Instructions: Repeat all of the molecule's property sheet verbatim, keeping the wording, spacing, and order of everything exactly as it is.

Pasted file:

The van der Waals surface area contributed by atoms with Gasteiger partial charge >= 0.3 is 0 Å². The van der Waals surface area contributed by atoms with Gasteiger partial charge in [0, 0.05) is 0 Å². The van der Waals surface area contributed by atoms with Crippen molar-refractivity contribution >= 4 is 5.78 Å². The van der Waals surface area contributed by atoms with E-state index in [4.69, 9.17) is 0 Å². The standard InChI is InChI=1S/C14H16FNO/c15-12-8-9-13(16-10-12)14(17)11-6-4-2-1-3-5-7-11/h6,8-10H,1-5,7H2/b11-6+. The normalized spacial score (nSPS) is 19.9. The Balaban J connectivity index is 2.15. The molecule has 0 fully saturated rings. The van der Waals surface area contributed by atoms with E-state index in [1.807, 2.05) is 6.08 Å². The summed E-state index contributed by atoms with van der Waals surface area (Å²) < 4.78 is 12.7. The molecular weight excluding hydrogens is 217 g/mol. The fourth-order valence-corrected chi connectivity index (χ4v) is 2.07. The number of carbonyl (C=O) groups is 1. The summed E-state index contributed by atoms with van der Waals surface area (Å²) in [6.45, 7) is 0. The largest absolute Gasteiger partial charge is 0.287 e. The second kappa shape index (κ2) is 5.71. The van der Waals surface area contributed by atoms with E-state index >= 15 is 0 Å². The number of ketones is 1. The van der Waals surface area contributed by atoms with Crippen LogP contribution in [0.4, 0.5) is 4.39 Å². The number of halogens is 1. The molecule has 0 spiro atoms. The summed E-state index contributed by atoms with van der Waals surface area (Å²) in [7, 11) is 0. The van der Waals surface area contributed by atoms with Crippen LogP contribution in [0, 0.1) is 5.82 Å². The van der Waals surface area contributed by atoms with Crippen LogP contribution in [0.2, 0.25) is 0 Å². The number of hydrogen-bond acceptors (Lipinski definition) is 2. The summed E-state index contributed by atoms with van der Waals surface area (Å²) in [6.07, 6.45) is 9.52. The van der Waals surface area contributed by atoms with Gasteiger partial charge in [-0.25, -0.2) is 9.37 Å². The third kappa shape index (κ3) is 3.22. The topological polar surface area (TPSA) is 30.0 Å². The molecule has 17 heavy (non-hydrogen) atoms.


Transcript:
The van der Waals surface area contributed by atoms with Gasteiger partial charge >= 0.3 is 0 Å². The van der Waals surface area contributed by atoms with Gasteiger partial charge in [0, 0.05) is 0 Å². The van der Waals surface area contributed by atoms with Crippen molar-refractivity contribution >= 4 is 5.78 Å². The van der Waals surface area contributed by atoms with E-state index in [4.69, 9.17) is 0 Å². The standard InChI is InChI=1S/C14H16FNO/c15-12-8-9-13(16-10-12)14(17)11-6-4-2-1-3-5-7-11/h6,8-10H,1-5,7H2/b11-6+. The normalized spacial score (nSPS) is 19.9. The Balaban J connectivity index is 2.15. The molecule has 0 fully saturated rings. The van der Waals surface area contributed by atoms with E-state index in [1.807, 2.05) is 6.08 Å². The summed E-state index contributed by atoms with van der Waals surface area (Å²) < 4.78 is 12.7. The molecular weight excluding hydrogens is 217 g/mol. The fourth-order valence-corrected chi connectivity index (χ4v) is 2.07. The number of carbonyl (C=O) groups is 1. The summed E-state index contributed by atoms with van der Waals surface area (Å²) in [6.45, 7) is 0. The largest absolute Gasteiger partial charge is 0.287 e. The second kappa shape index (κ2) is 5.71. The van der Waals surface area contributed by atoms with E-state index >= 15 is 0 Å². The number of ketones is 1. The van der Waals surface area contributed by atoms with Crippen LogP contribution in [0.4, 0.5) is 4.39 Å². The number of halogens is 1. The molecule has 0 spiro atoms. The summed E-state index contributed by atoms with van der Waals surface area (Å²) in [7, 11) is 0. The van der Waals surface area contributed by atoms with Crippen LogP contribution in [0, 0.1) is 5.82 Å². The van der Waals surface area contributed by atoms with Crippen LogP contribution in [0.2, 0.25) is 0 Å². The number of hydrogen-bond acceptors (Lipinski definition) is 2. The summed E-state index contributed by atoms with van der Waals surface area (Å²) in [6.07, 6.45) is 9.52. The van der Waals surface area contributed by atoms with Gasteiger partial charge in [-0.25, -0.2) is 9.37 Å². The third kappa shape index (κ3) is 3.22. The topological polar surface area (TPSA) is 30.0 Å². The molecule has 17 heavy (non-hydrogen) atoms.